We’ve got more channels to choose from than we’ve ever had yet the only time the nation properly comes together is to watch warbling non-entities or Z-list celebrities wretching over a plate of cockroaches.

It’s so bad I’m almost looking forward to the Olympics. Yes, OK, and Downton Abbey.

Read my Personally Speaking columns every Tuesday in The Sentinel

Middle-age approaches – and I’m taking it seriously… sort of

2012 is a very important year. Well, it is for me, anyway.
This has nothing to do with the London Olympics or even the fact that I have tickets to see The Stone Roses in concert.
No, 2012 is the year I officially become middle-aged.
Some would argue, of course, that this begins when you hit 30.
However, we all know that the big Four-O is the age everyone really dreads and I’m just 68 days away. (Hard to believe, I know).
Yes, I was born in 1972 – a year of momentous events such as Britain finally joining the E.E.C… and the airing of the first episode of Emmerdale Farm.
It’s hard to work out which has since proved the more entertaining soap opera, isn’t it?
One thing’s for sure – there’s nothing like a looming milestone to make you reflect on what has gone before.
In the last decade I have experienced endless sleeplessness and the indescribable pleasure of watching my daughters be born and grow into brilliant little people with whom I can now have proper conversations.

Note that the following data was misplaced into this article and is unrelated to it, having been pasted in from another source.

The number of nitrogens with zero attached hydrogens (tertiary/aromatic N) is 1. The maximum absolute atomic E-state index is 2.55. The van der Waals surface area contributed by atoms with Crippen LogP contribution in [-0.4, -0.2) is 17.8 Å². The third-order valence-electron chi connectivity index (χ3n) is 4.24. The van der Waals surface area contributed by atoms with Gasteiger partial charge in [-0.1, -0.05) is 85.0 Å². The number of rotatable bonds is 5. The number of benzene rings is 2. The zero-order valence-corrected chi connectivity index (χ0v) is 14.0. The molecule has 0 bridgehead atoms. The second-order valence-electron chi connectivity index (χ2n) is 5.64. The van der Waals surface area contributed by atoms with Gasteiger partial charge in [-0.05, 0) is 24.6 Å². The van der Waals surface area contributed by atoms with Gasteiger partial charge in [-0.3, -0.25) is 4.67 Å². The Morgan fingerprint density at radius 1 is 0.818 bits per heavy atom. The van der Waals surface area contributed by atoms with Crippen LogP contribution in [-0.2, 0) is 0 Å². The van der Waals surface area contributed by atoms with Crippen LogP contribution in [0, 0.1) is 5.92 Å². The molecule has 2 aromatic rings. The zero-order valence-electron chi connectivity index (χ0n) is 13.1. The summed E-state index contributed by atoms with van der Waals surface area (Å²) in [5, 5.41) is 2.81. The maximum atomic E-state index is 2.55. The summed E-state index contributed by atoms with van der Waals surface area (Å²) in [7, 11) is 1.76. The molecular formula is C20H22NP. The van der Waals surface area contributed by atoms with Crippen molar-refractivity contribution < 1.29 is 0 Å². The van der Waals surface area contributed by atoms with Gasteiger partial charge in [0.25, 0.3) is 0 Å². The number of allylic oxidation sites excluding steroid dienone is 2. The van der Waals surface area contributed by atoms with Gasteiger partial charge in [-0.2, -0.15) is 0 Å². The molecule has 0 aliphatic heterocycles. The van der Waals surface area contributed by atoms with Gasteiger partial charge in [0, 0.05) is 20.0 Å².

In the last 10 years I have also done things I never thought I’d do – such as visit relatives in New Zealand, try my hand at public speaking, start an internet blog, appear in a pantomime, beat cancer (touch wood) and, crucially, meet Bon Jovi’s guitarist Richie Sambora and The Fonz.
Through my job I’ve also crossed paths with some amazing people in the last decade – people like the Treetops Hospice kids and cancer drug campaigner Dot Griffiths.
My thirties have been very painful for me, at times – not least because the fortunes of my beloved Port Vale have taken such an awful nose-dive.
During the last 10 years, many of the people I looked up to and actually helped to shape who I am have also passed on – leaving genuine voids.
Remarkable people like my old Boys’ Brigade captain Roy Harrison, my Sentinel colleague John Abberley and my nan Ethel.